Yes, the violence in this city is an ugly mark that just never seems to go away and, at times, never seems to stop growing. It’s a very difficult thing to reconcile when you’re on a balcony feeling all kinds of happy. It’s also the reason that the NOPD called in reinforcements from the Louisiana State Police and the ATF. After all, without extra security, who’s to say you don’t get caught in some cross fire going home? Or get mugged? Or worse?

In the course of my brass band documentary, we talked with Tulane professor Matt Sakakeeny. I asked him how he reconciles the fact that New Orleans is a place of such unabashed joy and goodwill and yet also of despair and death. He said what pretty much everyone else comes to know: the violence is gang-oriented. It’s not completely arbitrary. Most of the people killed in this city were targeted. To wit, the only murder on Mardi Gras day was of a man with prior drug dealing convictions.

Which isn’t to justify the violence. Spend five minutes looking at New Orleans history and you’ll see that this sort of systemic gangland mentality that infects a good portion of the (mostly black) population in the city and you’ll find a number of contributing factors that exacerbate the problem: terrible public schools, bad infrastructure, struggling working-class economy and deep corruption and dysfunction in City Hall.

But you live on. You can’t ignore the problem — in fact, most people face it head on. Just look at the Roots of Music or Liberty’s Kitchen, two of a countless number of non-profits that use music and food, respectively, to reach at-risk youth before the streets do — but you can’t let it affect your day to day life (aside from always remembering to stay alert when wandering around alone at night).

Point blank if you ask me about the violence in the city, I’d say, “Yes, I’m a bit worried that I might get shot.”

That’s not to say that I’d put myself in a dangerous situation or foresee myself dealing with people inclined to murder me, but that’s the patchwork nature of this city. A few years ago, I lived in a beautiful Uptown house whose owner received a historical renovation grant. On the next block down, there was a public housing unit. The next block down is the Poydras Home (a wealthy retirement community) and the New Orleans Lawn Tennis Association (a wealthy country club). Magnify that, make each block a neighborhood and spread it around and you get New Orleans: obscenely rich next to desperately poor with just regular folks in between.

But you have to remember what most people in New Orleans are doing: Being happy, staying happy and helping others do the same. It’s not perfect, nothing in this universe is. And when you look at it like that, it’s hard not to think that that’s a microcosm of America. Since I moved to New Orleans I’ve been fond of saying that New York City is what the United States wishes itself to be, but New Orleans is what it really is. Though I’m not sure what that means now that I’ve seen a woman in a purple-people eater costume wink at me…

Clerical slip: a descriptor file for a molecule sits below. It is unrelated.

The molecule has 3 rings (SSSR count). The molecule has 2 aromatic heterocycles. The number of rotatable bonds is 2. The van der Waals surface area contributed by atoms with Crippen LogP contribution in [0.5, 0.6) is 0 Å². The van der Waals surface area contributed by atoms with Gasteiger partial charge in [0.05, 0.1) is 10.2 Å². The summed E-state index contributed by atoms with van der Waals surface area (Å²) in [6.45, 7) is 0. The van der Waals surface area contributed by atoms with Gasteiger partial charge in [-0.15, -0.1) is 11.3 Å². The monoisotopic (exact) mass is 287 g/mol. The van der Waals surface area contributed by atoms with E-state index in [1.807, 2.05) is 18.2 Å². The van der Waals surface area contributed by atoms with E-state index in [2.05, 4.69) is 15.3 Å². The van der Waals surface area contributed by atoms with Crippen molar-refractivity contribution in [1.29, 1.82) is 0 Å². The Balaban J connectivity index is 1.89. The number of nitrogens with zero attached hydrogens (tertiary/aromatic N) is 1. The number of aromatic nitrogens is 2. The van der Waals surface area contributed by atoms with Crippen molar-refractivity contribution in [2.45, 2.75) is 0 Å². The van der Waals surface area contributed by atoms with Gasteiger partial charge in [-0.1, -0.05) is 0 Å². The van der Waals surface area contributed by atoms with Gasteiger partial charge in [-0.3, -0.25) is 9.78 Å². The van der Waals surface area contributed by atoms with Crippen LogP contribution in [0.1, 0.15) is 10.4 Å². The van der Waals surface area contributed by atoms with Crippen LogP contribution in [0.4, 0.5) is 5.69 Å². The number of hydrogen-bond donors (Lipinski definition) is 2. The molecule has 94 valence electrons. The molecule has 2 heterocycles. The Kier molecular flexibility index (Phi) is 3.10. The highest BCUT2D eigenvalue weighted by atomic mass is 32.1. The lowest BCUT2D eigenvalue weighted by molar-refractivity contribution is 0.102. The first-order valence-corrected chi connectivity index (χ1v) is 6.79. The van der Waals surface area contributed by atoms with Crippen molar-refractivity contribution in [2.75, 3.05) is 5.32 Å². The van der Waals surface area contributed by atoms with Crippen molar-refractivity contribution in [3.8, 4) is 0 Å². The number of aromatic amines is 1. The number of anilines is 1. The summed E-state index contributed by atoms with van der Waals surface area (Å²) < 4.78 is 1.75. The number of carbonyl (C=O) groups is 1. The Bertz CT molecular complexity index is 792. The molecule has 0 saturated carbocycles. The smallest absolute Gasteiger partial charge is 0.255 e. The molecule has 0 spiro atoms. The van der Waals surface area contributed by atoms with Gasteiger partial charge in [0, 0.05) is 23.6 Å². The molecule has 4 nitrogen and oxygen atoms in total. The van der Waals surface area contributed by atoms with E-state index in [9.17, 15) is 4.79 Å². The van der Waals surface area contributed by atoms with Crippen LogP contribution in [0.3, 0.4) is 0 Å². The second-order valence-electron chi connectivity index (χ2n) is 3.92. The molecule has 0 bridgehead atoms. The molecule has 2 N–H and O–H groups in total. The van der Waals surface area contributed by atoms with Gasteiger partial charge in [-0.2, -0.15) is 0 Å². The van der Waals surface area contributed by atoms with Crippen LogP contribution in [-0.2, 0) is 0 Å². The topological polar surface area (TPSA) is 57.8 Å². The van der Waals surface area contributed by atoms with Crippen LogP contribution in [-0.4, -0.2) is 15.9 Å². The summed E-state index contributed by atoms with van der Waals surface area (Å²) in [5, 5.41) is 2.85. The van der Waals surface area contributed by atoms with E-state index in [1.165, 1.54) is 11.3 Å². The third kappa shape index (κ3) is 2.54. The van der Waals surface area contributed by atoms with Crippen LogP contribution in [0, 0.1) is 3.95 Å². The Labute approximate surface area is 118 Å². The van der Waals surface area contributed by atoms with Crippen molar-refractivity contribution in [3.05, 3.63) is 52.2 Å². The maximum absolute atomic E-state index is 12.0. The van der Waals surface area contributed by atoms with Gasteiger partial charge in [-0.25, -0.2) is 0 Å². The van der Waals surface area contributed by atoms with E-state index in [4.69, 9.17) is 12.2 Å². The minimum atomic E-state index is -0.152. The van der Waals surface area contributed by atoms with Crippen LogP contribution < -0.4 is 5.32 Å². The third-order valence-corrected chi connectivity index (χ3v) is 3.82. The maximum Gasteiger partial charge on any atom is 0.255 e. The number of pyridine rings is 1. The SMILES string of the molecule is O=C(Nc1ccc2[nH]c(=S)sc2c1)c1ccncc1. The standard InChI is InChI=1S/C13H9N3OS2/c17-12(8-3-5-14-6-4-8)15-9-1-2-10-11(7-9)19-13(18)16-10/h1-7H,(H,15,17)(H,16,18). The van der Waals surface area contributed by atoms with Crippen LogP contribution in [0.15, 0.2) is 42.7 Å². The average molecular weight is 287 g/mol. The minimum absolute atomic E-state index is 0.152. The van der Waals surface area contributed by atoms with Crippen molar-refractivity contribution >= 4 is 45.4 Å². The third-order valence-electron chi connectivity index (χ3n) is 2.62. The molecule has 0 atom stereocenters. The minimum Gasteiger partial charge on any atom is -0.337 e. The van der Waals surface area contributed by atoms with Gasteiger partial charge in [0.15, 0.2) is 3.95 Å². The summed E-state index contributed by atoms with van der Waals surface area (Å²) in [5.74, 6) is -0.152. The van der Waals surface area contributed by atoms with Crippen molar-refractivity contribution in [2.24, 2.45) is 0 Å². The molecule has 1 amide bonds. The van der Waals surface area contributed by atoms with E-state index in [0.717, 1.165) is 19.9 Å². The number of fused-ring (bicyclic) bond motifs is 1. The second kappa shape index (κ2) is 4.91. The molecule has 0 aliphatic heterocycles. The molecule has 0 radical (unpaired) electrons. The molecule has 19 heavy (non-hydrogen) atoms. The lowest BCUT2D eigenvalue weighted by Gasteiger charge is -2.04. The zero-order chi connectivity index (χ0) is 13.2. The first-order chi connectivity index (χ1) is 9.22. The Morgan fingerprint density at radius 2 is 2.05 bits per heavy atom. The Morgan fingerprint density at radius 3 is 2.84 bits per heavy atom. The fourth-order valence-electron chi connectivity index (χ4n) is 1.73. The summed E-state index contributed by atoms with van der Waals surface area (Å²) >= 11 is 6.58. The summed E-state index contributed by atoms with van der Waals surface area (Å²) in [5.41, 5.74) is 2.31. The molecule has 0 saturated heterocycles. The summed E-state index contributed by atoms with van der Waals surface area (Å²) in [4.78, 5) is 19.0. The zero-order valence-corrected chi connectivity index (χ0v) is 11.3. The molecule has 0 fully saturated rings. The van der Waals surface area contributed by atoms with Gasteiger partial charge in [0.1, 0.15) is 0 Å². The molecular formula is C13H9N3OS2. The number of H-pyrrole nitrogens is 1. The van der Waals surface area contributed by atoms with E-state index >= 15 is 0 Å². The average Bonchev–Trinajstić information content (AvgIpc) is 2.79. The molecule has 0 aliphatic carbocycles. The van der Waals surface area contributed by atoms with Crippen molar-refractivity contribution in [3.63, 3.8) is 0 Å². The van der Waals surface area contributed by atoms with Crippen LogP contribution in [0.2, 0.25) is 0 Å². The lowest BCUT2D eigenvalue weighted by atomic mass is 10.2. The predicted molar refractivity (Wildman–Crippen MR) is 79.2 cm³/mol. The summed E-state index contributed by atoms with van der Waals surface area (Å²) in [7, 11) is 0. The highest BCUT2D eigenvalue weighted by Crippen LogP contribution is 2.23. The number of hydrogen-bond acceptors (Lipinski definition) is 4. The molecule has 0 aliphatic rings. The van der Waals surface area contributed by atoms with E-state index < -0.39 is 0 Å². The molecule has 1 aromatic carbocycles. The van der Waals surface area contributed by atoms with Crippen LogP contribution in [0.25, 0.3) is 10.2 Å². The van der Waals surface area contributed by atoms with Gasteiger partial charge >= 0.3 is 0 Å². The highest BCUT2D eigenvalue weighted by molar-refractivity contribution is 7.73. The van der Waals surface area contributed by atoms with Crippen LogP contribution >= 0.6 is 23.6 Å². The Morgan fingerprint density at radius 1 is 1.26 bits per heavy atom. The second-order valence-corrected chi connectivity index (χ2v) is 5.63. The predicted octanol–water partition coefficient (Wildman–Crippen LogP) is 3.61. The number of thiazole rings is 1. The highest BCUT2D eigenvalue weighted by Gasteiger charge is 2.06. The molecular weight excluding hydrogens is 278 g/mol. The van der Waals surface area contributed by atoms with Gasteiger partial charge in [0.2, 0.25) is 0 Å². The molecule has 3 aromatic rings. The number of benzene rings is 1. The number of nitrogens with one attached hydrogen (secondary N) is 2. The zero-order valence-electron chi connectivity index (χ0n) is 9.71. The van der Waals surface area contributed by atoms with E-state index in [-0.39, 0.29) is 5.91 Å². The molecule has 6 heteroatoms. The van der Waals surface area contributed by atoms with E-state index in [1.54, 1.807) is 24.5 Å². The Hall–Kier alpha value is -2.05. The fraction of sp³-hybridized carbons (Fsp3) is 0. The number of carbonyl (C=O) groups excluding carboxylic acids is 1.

A one-eyed, one-horned, flying purple-people eater. What more do you need to know?
  • A one-eyed, one-horned, flying purple-people eater. What more do you need to know?

But I digress, really I’m not a very disciplined writer. I just do it for a living. Which in many places would define me. Here’s an out of context quote I heard in the street: “I love him but he’s being ‘my fiancé’”. I took the woman saying that to mean that her fiancé was more about playing a role than being himself, the man she loves.

Mardi Gras makes you think that people are too eager to take on a role in their lives. The Writer. The Fiancé. The Mom. The TV Anchor. The Mechanic. The Whatever. I’d gather that most people may find that this comes naturally and it’s comforting to know one’s place in the world.

But I’m inclined to believe that the only role people should take on is that of Human Being. It’s the only role anyone can live up to. We are all human and we all laugh and love and hurt and cry and dance and sing and, on occasion, dress in wacky outfits (I believe the rest of the country reserves it just for Halloween) and laugh and love and hurt and cry and dance and sing with thousands of wacky outfitted humans in the street.

At one point, you begin to believe that humans can cause a tangible affect on their environment. All weekend we heard the forecast for Mardi Gras day would not be a good one. It was supposed to start thunderstorming at around 2 p.m. But as two led into three and into four, the storm didn’t come. When you’re on a balcony having the time of your life, you begin to think that the sheer mass of people having a good time was enough to keep the rains from falling.

The crowd on Frenchmen was consistent from 10 a.m. through 6 p.m. when I left.
  • The crowd on Frenchmen was consistent from 10 a.m. through 6 p.m. when I left.

And, of course, there are other ways you can see the tangible effects of New Orleans. On the ride back home there was trash everywhere and its mostly plastic and probably all just terrible for the environment. Maybe its a cop out, but all I can say is 'oh well, that's just Mardi Gras and the cleaning crews have this down to a science). Also, anyone who really wants to gripe about waste and beads should just give people copies of 'Made in China'. I won't watch more the 5 minutes of it - it almost killed Mardi Gras for me. My reconciliation is that we are entitled one day a year to be free, to strut, to dance, to catch beads, to mask as an Indian or just get buck wild. The trash is worth it.

(Video shot from my bike as I rode down St. Charles from Canal Street to Poydras)

And if you do it right, you can get to bed at a decent hour, wake up early on Ash Wednesday and rejoin the rest of the world going about their day-to-day. Mardi Gras is special, but that’s because New Orleans is special. Once again, not better, just special. That’s something to love and cherish.

And to indulge in. After all, St. Patrick’s day is this weekend and they throw a killer parade, too.